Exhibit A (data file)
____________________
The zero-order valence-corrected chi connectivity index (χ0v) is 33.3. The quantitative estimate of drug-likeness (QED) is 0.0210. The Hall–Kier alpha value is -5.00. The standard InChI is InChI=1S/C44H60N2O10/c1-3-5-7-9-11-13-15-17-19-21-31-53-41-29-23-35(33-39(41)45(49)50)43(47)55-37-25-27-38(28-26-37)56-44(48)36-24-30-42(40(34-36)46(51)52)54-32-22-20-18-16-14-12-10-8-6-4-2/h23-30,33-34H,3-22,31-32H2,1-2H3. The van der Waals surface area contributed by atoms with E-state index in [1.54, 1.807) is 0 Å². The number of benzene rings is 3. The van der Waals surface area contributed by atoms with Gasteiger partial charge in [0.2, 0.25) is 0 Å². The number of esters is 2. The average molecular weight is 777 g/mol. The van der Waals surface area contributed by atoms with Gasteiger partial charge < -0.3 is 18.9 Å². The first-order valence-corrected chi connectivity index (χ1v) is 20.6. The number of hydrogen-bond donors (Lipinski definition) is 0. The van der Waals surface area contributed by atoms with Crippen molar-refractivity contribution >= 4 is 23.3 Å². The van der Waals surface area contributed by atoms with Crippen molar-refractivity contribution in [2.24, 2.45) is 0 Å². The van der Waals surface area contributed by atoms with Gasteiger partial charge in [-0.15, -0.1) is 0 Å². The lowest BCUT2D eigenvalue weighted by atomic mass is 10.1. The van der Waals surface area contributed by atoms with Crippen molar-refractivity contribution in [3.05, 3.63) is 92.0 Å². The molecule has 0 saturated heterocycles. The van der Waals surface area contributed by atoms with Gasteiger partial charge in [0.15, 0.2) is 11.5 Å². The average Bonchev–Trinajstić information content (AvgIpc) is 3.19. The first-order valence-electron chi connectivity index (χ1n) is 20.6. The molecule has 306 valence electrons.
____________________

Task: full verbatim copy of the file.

The zero-order valence-corrected chi connectivity index (χ0v) is 33.3. The quantitative estimate of drug-likeness (QED) is 0.0210. The Hall–Kier alpha value is -5.00. The standard InChI is InChI=1S/C44H60N2O10/c1-3-5-7-9-11-13-15-17-19-21-31-53-41-29-23-35(33-39(41)45(49)50)43(47)55-37-25-27-38(28-26-37)56-44(48)36-24-30-42(40(34-36)46(51)52)54-32-22-20-18-16-14-12-10-8-6-4-2/h23-30,33-34H,3-22,31-32H2,1-2H3. The van der Waals surface area contributed by atoms with E-state index in [1.54, 1.807) is 0 Å². The number of benzene rings is 3. The van der Waals surface area contributed by atoms with Gasteiger partial charge in [0.2, 0.25) is 0 Å². The number of esters is 2. The average molecular weight is 777 g/mol. The van der Waals surface area contributed by atoms with Gasteiger partial charge < -0.3 is 18.9 Å². The first-order valence-corrected chi connectivity index (χ1v) is 20.6. The number of hydrogen-bond donors (Lipinski definition) is 0. The van der Waals surface area contributed by atoms with Crippen molar-refractivity contribution >= 4 is 23.3 Å². The van der Waals surface area contributed by atoms with Crippen molar-refractivity contribution in [2.24, 2.45) is 0 Å². The van der Waals surface area contributed by atoms with Gasteiger partial charge in [-0.15, -0.1) is 0 Å². The lowest BCUT2D eigenvalue weighted by atomic mass is 10.1. The van der Waals surface area contributed by atoms with Crippen molar-refractivity contribution in [3.05, 3.63) is 92.0 Å². The molecule has 0 saturated heterocycles. The van der Waals surface area contributed by atoms with Gasteiger partial charge in [0.15, 0.2) is 11.5 Å². The average Bonchev–Trinajstić information content (AvgIpc) is 3.19. The first-order valence-electron chi connectivity index (χ1n) is 20.6. The molecule has 306 valence electrons.